Graph-theory exercise

The picture below shows a graph connecting the cities А, Б, В, Г, Д, Е, Ж, И, К.

On each path you can only move only in direction of the arrow. How many different ways are there from city A to city K?

I understood that this exercise is from graph theory. Please tell me how I can solve exercises like this.

P.S. Sorry for my poor English. It isn't my native language. I would be very grateful if you would mention errors in my English.

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Since you invited correction, I took the liberty of polishing up the English when I added the image. –  Brian M. Scott May 23 '12 at 11:32
Thanks for correcting my errors. –  skeeph May 23 '12 at 11:57

Work backwards from К to А. There is only one way to reach К from И. This gives you two ways to reach К from Д. Continue like that.

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This way take away a lot if time, which I have not much. Isn't there any formulae,etc. for solve it –  skeeph May 23 '12 at 12:01
@skeeph, it does not take a lot of time. There is no guessing, just attach the correct numbers to each vertex and the number for a given vertex is the sum of the numbers of the vertices that are directly reachable from it. –  lhf May 23 '12 at 12:11

This answer is nothing more than a clarification to lhf's answer. Label the vertices as follows:

Continue backwards as I've done with the first few. For each vertex, follow all the forward arrows one step, and add up the numbers at each end.

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Thanks for the clarification! –  lhf May 23 '12 at 12:37
The next vertex to label is В because all edges from it lead to labeled vertices. –  lhf May 23 '12 at 12:38
I guess this must have been a homework problem with a very close deadline, for the op to just disappear like that (and of course based on the above comment). –  Dustan Levenstein May 24 '12 at 17:07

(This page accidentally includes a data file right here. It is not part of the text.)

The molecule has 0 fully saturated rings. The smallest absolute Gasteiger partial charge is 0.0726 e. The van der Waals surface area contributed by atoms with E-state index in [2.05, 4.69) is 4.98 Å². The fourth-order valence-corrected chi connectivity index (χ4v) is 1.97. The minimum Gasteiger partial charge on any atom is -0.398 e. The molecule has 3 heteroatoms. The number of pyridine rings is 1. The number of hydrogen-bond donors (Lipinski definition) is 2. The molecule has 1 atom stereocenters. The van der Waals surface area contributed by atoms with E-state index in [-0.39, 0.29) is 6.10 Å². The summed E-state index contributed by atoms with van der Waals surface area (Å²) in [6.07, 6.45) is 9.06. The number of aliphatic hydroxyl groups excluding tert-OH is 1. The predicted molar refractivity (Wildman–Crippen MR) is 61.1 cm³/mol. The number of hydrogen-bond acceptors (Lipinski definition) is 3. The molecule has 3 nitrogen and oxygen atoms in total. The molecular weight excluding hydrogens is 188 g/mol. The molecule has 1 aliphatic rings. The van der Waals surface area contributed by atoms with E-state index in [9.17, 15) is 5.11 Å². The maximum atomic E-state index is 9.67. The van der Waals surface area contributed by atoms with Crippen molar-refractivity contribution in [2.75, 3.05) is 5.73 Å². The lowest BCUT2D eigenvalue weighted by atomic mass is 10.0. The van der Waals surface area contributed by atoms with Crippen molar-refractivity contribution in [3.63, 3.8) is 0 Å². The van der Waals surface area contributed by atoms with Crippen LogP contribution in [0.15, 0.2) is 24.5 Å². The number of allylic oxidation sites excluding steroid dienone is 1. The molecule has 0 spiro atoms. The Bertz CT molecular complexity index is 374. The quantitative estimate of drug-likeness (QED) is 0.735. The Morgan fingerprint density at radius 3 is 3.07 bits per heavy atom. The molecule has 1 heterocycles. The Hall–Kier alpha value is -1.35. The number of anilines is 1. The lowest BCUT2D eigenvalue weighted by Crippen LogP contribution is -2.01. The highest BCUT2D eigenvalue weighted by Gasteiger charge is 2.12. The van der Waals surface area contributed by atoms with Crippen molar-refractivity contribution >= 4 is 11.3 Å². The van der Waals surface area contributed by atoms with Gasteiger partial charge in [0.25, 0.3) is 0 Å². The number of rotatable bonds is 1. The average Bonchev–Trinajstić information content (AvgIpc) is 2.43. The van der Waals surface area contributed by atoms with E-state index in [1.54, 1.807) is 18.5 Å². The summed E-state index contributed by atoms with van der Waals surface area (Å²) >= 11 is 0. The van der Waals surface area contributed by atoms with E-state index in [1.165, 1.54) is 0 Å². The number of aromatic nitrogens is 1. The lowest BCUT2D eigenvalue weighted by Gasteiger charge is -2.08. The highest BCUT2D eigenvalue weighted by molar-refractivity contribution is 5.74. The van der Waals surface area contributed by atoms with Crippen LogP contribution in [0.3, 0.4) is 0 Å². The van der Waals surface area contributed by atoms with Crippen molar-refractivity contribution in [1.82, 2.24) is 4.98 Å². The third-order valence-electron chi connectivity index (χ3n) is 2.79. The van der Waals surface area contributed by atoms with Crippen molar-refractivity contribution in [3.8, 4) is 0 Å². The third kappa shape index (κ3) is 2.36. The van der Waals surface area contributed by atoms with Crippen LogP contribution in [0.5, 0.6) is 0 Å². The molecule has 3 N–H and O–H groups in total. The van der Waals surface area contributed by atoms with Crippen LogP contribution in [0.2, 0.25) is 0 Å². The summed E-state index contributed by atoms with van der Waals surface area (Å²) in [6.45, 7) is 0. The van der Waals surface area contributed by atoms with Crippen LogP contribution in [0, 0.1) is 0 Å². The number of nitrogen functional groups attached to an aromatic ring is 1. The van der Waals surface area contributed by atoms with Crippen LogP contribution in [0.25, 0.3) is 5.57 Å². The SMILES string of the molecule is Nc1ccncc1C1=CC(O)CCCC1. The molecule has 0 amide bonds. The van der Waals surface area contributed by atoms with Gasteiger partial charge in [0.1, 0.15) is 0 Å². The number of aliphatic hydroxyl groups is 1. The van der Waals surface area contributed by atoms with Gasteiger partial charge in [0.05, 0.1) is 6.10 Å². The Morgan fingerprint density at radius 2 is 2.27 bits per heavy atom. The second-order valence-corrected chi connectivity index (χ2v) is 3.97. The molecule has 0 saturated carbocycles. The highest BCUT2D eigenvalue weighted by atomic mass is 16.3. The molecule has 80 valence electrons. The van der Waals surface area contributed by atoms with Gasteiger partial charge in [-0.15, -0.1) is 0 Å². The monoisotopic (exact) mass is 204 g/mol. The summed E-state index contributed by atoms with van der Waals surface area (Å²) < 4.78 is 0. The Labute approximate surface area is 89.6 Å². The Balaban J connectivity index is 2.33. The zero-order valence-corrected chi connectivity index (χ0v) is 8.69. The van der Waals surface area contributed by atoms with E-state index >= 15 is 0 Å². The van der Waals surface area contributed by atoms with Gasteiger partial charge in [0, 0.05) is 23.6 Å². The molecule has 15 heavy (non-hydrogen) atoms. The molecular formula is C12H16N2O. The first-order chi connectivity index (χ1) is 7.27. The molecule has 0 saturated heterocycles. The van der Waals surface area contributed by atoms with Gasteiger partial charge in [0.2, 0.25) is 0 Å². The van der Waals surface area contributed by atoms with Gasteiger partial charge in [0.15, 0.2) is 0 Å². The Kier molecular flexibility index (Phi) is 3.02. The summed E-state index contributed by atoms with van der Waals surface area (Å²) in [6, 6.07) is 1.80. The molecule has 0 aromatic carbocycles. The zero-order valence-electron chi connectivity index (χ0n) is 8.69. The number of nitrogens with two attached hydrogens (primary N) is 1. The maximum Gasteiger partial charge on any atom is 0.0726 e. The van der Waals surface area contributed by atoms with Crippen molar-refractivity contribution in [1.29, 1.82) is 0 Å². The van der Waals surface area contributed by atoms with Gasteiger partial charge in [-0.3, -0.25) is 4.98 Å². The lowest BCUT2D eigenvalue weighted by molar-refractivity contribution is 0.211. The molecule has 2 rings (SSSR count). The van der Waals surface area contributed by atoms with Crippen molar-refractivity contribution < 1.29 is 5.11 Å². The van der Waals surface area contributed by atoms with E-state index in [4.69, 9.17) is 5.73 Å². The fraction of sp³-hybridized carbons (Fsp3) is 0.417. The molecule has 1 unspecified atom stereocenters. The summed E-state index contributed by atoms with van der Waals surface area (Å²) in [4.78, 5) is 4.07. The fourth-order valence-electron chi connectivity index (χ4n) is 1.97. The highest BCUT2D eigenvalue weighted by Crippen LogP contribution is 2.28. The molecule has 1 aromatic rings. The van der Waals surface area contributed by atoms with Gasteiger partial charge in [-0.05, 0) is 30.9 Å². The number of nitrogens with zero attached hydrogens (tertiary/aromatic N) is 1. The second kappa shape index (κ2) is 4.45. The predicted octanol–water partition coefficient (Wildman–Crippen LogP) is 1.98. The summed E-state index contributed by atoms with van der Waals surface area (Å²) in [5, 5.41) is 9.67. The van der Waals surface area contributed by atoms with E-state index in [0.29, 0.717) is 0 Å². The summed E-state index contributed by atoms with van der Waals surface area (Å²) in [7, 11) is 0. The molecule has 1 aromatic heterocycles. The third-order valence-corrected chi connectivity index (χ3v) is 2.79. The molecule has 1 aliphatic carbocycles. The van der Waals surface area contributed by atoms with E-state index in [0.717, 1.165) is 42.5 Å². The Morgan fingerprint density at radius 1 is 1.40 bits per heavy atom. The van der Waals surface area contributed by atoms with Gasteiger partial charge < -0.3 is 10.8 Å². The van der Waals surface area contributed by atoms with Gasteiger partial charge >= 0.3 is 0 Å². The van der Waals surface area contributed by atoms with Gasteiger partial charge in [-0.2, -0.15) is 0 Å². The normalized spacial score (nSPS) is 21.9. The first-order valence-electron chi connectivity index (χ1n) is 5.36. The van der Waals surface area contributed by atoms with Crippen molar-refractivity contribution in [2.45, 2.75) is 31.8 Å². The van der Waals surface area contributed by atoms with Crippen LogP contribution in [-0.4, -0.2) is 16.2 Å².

Disappearing is common here. We just carry on... –  lhf May 24 '12 at 18:39

The adjacency matrix of this graph can be written: $$A:=\left(\begin{array}{ccccccccc} 0 & 1 & 1 & 1 & 0 & 0 & 0 & 0 & 0 \\ 0 & 0 & 1 & 0 & 1 & 0 & 0 & 0 & 0 \\ 0 & 0 & 0 & 0 & 1 & 1 & 0 & 0 & 0 \\ 0 & 0 & 1 & 0 & 0 & 0 & 1 & 0 & 0 \\ 0 & 0 & 0 & 0 & 0 & 0 & 0 & 1 & 1 \\ 0 & 0 & 0 & 0 & 0 & 0 & 0 & 0 & 1 \\ 0 & 0 & 0 & 0 & 0 & 1 & 0 & 0 & 1 \\ 0 & 0 & 0 & 0 & 0 & 0 & 0 & 0 & 1 \\ 0 & 0 & 0 & 0 & 0 & 0 & 0 & 0 & 0 \\ \end{array}\right)$$ where the first index represents the leftmost vertex (call this $1$), and the last index represents the rightmost vertex (call this $8$).

The number of walks from $A$ to $K$ in $k$ steps is $A^k(1,8)$ (the entry in cell $(1,8)$ of $A^k$). Hence the total number of walks from $A$ to $K$ is $$\sum_{k \geq 0} A^k(1,8).$$

In this case, $A^6$ is the all-zero matrix (and consequently $A^k$ for $k \geq 6$ is the all-zero matrix), so the total number of walks from $A$ to $K$ is $$\sum_{0 \leq k \leq 5} A^k(1,8).$$ We can compute this on the computer as $13$.

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